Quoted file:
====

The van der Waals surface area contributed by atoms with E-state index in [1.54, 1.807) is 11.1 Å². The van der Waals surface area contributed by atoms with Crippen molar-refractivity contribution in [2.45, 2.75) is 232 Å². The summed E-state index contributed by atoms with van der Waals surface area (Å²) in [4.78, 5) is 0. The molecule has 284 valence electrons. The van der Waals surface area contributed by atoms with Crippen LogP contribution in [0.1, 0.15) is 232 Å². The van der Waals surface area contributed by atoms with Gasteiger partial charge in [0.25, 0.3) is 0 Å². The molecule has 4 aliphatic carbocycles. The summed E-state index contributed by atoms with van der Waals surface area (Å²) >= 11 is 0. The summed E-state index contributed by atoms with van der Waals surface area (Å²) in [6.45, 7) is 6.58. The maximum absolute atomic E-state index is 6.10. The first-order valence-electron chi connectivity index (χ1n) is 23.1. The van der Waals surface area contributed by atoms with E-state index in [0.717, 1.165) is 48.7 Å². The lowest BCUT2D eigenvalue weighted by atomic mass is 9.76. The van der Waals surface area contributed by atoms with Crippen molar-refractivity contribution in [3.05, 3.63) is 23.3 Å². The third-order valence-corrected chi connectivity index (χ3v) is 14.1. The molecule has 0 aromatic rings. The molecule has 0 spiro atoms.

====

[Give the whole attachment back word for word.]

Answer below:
The van der Waals surface area contributed by atoms with E-state index in [1.54, 1.807) is 11.1 Å². The van der Waals surface area contributed by atoms with Crippen molar-refractivity contribution in [2.45, 2.75) is 232 Å². The summed E-state index contributed by atoms with van der Waals surface area (Å²) in [4.78, 5) is 0. The molecule has 284 valence electrons. The van der Waals surface area contributed by atoms with Crippen LogP contribution in [0.1, 0.15) is 232 Å². The van der Waals surface area contributed by atoms with Gasteiger partial charge in [0.25, 0.3) is 0 Å². The molecule has 4 aliphatic carbocycles. The summed E-state index contributed by atoms with van der Waals surface area (Å²) >= 11 is 0. The summed E-state index contributed by atoms with van der Waals surface area (Å²) in [6.45, 7) is 6.58. The maximum absolute atomic E-state index is 6.10. The first-order valence-electron chi connectivity index (χ1n) is 23.1. The van der Waals surface area contributed by atoms with E-state index in [0.717, 1.165) is 48.7 Å². The lowest BCUT2D eigenvalue weighted by atomic mass is 9.76. The van der Waals surface area contributed by atoms with Crippen molar-refractivity contribution in [3.05, 3.63) is 23.3 Å². The third-order valence-corrected chi connectivity index (χ3v) is 14.1. The molecule has 0 aromatic rings. The molecule has 0 spiro atoms.